Managing finances for widows

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Statistically 2,800 women are widowed everyday in United States. “That’s not necessary the older generation.” Michelle Buria, a Certified Financial Planner for Choreo explains, “The average age of a widow in our country is 59-years-old. So very young.”

Michelle helped her mother with her finances after her dad died unexpectedly at 65. “We hd everything in place, but as I was helping my mom, I just thought, ‘How overwhelming.’ Just the stress and anxiety for somebody that’s going through this..”

Since then she’s carved out a portion of her practice to work with widows. She wrote an article for Women Today with some thoughts that widows should consider.

The top two are organization and prioritization. “They kind of go hand-in-hand.”

“The biggest hurdle is the amount of stuff and the amount of decisions that need to be made.” Michelle suggests keeping a journal. “Whatever you have that’s readily available at all times because as those things come up, or as friends and family come to you and have suggestions. You write it down in one place.”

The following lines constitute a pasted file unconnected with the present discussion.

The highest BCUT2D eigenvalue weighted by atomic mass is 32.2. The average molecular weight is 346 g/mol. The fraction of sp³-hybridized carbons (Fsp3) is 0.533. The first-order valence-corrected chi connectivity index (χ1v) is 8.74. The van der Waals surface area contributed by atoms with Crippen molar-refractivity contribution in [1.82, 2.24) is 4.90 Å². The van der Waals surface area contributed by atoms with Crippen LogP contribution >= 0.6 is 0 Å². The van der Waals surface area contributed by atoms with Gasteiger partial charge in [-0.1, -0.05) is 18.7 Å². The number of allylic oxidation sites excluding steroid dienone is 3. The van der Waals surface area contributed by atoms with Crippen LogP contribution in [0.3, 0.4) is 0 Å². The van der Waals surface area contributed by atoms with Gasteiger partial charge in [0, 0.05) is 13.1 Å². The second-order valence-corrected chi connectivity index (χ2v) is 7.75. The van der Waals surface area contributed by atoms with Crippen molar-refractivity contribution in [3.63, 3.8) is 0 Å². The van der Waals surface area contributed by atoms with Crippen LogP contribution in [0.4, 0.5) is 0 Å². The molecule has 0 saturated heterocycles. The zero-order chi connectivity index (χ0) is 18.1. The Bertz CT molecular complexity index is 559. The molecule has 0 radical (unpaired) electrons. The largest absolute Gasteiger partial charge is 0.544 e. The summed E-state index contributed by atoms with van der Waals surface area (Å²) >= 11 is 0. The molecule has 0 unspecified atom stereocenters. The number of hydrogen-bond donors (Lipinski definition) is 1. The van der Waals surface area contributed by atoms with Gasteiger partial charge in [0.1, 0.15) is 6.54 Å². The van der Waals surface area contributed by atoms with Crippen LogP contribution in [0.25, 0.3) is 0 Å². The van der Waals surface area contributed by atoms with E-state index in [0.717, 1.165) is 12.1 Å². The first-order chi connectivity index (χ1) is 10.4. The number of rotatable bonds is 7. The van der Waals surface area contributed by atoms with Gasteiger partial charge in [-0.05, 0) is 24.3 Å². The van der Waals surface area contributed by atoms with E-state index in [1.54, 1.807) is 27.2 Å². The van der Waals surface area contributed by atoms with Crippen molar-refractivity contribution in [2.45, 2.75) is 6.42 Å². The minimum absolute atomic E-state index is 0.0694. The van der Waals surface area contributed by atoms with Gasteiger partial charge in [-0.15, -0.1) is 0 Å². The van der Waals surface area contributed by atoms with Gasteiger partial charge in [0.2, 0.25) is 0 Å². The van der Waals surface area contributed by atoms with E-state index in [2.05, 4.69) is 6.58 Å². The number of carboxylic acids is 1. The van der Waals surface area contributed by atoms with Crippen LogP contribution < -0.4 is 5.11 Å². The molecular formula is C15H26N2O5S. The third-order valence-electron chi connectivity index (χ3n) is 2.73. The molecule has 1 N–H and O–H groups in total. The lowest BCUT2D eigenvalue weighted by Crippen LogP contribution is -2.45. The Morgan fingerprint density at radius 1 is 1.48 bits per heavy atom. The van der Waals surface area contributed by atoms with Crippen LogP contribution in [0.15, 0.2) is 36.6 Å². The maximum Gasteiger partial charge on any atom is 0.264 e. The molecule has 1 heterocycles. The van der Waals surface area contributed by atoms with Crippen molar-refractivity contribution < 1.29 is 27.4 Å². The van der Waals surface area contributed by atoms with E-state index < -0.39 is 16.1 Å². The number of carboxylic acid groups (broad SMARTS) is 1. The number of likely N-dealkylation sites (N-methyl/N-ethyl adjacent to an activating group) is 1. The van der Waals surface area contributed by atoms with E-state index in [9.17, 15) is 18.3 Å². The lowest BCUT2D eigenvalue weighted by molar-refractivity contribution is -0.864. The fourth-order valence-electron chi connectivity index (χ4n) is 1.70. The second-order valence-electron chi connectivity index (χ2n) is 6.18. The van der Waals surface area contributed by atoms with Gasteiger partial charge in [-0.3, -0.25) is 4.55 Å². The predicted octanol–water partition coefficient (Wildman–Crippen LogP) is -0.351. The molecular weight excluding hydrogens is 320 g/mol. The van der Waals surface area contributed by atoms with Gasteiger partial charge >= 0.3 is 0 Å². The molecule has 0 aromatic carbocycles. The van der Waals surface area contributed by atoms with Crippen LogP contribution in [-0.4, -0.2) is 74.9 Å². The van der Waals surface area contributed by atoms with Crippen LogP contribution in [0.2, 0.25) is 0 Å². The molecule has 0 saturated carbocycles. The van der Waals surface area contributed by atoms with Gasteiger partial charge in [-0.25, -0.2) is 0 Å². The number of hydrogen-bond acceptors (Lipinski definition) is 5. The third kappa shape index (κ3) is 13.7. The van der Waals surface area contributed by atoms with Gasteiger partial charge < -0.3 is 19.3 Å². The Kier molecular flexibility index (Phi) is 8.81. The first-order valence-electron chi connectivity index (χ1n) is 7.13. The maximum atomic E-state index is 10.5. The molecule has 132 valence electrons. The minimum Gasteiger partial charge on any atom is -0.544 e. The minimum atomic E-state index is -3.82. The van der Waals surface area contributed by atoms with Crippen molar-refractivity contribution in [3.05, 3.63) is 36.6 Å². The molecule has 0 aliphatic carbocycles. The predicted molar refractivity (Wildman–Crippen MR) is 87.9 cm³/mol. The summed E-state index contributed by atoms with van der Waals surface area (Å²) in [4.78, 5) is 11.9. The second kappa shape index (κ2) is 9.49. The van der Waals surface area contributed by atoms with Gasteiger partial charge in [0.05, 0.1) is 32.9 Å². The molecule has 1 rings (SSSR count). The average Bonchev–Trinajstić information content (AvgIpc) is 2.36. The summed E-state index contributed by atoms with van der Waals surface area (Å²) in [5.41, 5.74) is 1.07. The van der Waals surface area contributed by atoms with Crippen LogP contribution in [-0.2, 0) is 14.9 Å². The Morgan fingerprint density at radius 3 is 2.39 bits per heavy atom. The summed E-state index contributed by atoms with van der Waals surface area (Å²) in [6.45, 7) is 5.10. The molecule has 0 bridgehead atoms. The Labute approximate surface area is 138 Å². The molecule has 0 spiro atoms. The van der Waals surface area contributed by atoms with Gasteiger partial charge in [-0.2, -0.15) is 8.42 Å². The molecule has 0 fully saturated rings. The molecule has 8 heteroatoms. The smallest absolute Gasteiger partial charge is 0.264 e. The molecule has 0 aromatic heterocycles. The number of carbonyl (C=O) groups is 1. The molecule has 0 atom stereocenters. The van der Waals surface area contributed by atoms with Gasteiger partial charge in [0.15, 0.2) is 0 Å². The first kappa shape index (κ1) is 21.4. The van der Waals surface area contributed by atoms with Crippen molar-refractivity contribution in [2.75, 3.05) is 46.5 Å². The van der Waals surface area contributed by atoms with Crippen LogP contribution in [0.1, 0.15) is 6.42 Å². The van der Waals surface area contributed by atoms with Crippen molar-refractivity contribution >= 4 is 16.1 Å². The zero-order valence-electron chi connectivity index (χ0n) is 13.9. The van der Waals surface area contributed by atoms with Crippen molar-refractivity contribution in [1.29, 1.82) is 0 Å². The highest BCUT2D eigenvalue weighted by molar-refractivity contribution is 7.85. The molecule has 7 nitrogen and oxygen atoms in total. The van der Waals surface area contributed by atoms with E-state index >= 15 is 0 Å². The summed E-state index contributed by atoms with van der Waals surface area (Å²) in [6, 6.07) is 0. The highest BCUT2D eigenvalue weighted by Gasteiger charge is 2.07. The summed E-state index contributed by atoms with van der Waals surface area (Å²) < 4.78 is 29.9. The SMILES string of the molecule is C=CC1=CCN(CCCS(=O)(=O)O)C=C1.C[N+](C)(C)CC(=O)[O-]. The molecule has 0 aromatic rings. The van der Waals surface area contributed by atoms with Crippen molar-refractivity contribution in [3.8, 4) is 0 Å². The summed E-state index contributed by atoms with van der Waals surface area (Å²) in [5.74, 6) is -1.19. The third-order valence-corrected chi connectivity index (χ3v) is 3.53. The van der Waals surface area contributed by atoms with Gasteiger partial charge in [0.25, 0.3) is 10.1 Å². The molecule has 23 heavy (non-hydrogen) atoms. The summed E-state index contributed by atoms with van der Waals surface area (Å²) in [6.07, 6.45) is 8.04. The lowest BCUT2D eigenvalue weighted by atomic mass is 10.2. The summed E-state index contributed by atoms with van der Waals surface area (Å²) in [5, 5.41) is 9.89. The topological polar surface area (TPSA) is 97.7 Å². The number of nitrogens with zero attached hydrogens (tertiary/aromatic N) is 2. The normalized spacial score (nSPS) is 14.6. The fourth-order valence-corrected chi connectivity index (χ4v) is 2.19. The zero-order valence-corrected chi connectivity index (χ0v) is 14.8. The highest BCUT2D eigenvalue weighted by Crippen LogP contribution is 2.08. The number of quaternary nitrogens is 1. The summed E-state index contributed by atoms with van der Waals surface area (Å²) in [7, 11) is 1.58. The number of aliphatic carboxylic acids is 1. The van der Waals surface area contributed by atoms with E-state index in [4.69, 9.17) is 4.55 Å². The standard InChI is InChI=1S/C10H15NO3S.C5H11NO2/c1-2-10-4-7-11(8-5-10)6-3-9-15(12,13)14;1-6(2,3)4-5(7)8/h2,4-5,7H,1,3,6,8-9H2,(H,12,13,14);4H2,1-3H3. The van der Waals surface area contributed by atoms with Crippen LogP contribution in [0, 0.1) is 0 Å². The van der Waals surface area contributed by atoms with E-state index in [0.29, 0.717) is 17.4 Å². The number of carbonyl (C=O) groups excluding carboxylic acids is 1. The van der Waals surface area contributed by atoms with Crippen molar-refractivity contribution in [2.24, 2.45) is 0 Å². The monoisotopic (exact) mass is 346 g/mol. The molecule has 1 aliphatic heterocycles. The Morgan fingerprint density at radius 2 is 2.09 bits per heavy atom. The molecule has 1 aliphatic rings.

Along with that she suggests keeping folders designated for each kind of material.

Michelle says prioritize the now, the soon but later, and then address the bigger issues

If you find yourself in the unfortunate situation of losing the spouse. “Don’t try to do this on your own. Seek out a financial professional who can help you. Find someone who’s a CFP with a great organization in advanced planning. And find someone you connect with emotionally.”